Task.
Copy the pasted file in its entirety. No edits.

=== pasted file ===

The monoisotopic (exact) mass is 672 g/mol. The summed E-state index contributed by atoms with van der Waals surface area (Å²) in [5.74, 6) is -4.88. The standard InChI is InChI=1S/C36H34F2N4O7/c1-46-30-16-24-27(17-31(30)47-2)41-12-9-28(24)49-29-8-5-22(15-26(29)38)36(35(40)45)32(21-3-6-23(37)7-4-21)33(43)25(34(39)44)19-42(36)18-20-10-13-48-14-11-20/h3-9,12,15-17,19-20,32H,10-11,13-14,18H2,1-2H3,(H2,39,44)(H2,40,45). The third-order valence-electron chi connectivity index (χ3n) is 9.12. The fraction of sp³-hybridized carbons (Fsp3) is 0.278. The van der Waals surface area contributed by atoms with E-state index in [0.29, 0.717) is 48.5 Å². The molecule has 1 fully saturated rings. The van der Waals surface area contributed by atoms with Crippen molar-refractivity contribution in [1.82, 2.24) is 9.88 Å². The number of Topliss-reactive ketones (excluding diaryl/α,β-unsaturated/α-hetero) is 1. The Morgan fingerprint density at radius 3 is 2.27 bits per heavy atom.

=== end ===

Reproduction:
The monoisotopic (exact) mass is 672 g/mol. The summed E-state index contributed by atoms with van der Waals surface area (Å²) in [5.74, 6) is -4.88. The standard InChI is InChI=1S/C36H34F2N4O7/c1-46-30-16-24-27(17-31(30)47-2)41-12-9-28(24)49-29-8-5-22(15-26(29)38)36(35(40)45)32(21-3-6-23(37)7-4-21)33(43)25(34(39)44)19-42(36)18-20-10-13-48-14-11-20/h3-9,12,15-17,19-20,32H,10-11,13-14,18H2,1-2H3,(H2,39,44)(H2,40,45). The third-order valence-electron chi connectivity index (χ3n) is 9.12. The fraction of sp³-hybridized carbons (Fsp3) is 0.278. The van der Waals surface area contributed by atoms with E-state index in [0.29, 0.717) is 48.5 Å². The molecule has 1 fully saturated rings. The van der Waals surface area contributed by atoms with Crippen molar-refractivity contribution in [1.82, 2.24) is 9.88 Å². The number of Topliss-reactive ketones (excluding diaryl/α,β-unsaturated/α-hetero) is 1. The Morgan fingerprint density at radius 3 is 2.27 bits per heavy atom.